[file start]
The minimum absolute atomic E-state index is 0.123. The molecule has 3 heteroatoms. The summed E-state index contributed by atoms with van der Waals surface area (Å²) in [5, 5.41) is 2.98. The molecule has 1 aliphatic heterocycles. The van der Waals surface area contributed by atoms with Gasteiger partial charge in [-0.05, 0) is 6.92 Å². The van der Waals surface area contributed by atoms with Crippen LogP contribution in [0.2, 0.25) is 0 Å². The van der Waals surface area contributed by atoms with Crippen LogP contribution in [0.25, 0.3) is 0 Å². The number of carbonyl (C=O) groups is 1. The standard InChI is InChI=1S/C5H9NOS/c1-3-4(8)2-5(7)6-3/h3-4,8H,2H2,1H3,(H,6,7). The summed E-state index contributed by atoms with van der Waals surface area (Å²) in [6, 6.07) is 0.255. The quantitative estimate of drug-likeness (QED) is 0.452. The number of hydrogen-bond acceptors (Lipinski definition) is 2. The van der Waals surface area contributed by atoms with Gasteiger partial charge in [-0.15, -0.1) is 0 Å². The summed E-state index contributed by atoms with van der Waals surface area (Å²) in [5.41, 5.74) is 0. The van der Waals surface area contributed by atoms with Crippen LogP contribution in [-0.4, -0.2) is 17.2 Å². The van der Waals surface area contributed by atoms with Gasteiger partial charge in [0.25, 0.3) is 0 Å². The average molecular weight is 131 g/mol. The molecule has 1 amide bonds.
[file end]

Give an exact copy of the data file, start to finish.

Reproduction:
The minimum absolute atomic E-state index is 0.123. The molecule has 3 heteroatoms. The summed E-state index contributed by atoms with van der Waals surface area (Å²) in [5, 5.41) is 2.98. The molecule has 1 aliphatic heterocycles. The van der Waals surface area contributed by atoms with Gasteiger partial charge in [-0.05, 0) is 6.92 Å². The van der Waals surface area contributed by atoms with Crippen LogP contribution in [0.2, 0.25) is 0 Å². The van der Waals surface area contributed by atoms with Crippen LogP contribution in [0.25, 0.3) is 0 Å². The number of carbonyl (C=O) groups is 1. The standard InChI is InChI=1S/C5H9NOS/c1-3-4(8)2-5(7)6-3/h3-4,8H,2H2,1H3,(H,6,7). The summed E-state index contributed by atoms with van der Waals surface area (Å²) in [6, 6.07) is 0.255. The quantitative estimate of drug-likeness (QED) is 0.452. The number of hydrogen-bond acceptors (Lipinski definition) is 2. The van der Waals surface area contributed by atoms with Gasteiger partial charge in [-0.15, -0.1) is 0 Å². The summed E-state index contributed by atoms with van der Waals surface area (Å²) in [5.41, 5.74) is 0. The van der Waals surface area contributed by atoms with Crippen LogP contribution in [-0.4, -0.2) is 17.2 Å². The van der Waals surface area contributed by atoms with Gasteiger partial charge in [0.25, 0.3) is 0 Å². The average molecular weight is 131 g/mol. The molecule has 1 amide bonds.